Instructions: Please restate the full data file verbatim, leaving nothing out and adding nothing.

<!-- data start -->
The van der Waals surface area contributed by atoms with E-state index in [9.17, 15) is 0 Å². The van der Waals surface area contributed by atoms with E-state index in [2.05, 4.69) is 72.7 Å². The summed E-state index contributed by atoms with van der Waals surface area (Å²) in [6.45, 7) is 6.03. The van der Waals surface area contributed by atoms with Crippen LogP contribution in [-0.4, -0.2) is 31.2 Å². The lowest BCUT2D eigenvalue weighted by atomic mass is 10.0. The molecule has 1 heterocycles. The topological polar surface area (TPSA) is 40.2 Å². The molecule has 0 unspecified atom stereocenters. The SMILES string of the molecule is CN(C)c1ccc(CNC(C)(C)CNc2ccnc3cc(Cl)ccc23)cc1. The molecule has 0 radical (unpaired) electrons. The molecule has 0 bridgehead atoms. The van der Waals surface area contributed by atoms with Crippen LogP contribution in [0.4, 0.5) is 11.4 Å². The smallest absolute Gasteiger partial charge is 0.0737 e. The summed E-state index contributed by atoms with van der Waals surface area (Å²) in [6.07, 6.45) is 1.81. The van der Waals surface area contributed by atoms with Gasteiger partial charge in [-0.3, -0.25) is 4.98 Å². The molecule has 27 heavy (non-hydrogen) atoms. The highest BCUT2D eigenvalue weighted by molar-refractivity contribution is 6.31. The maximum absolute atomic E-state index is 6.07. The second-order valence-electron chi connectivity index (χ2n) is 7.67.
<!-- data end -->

The van der Waals surface area contributed by atoms with E-state index in [9.17, 15) is 0 Å². The van der Waals surface area contributed by atoms with E-state index in [2.05, 4.69) is 72.7 Å². The summed E-state index contributed by atoms with van der Waals surface area (Å²) in [6.45, 7) is 6.03. The van der Waals surface area contributed by atoms with Crippen LogP contribution in [-0.4, -0.2) is 31.2 Å². The lowest BCUT2D eigenvalue weighted by atomic mass is 10.0. The molecule has 1 heterocycles. The topological polar surface area (TPSA) is 40.2 Å². The molecule has 0 unspecified atom stereocenters. The SMILES string of the molecule is CN(C)c1ccc(CNC(C)(C)CNc2ccnc3cc(Cl)ccc23)cc1. The molecule has 0 radical (unpaired) electrons. The molecule has 0 bridgehead atoms. The van der Waals surface area contributed by atoms with Crippen LogP contribution in [0.4, 0.5) is 11.4 Å². The smallest absolute Gasteiger partial charge is 0.0737 e. The summed E-state index contributed by atoms with van der Waals surface area (Å²) in [6.07, 6.45) is 1.81. The van der Waals surface area contributed by atoms with Gasteiger partial charge in [-0.3, -0.25) is 4.98 Å². The molecule has 27 heavy (non-hydrogen) atoms. The highest BCUT2D eigenvalue weighted by molar-refractivity contribution is 6.31. The maximum absolute atomic E-state index is 6.07. The second-order valence-electron chi connectivity index (χ2n) is 7.67.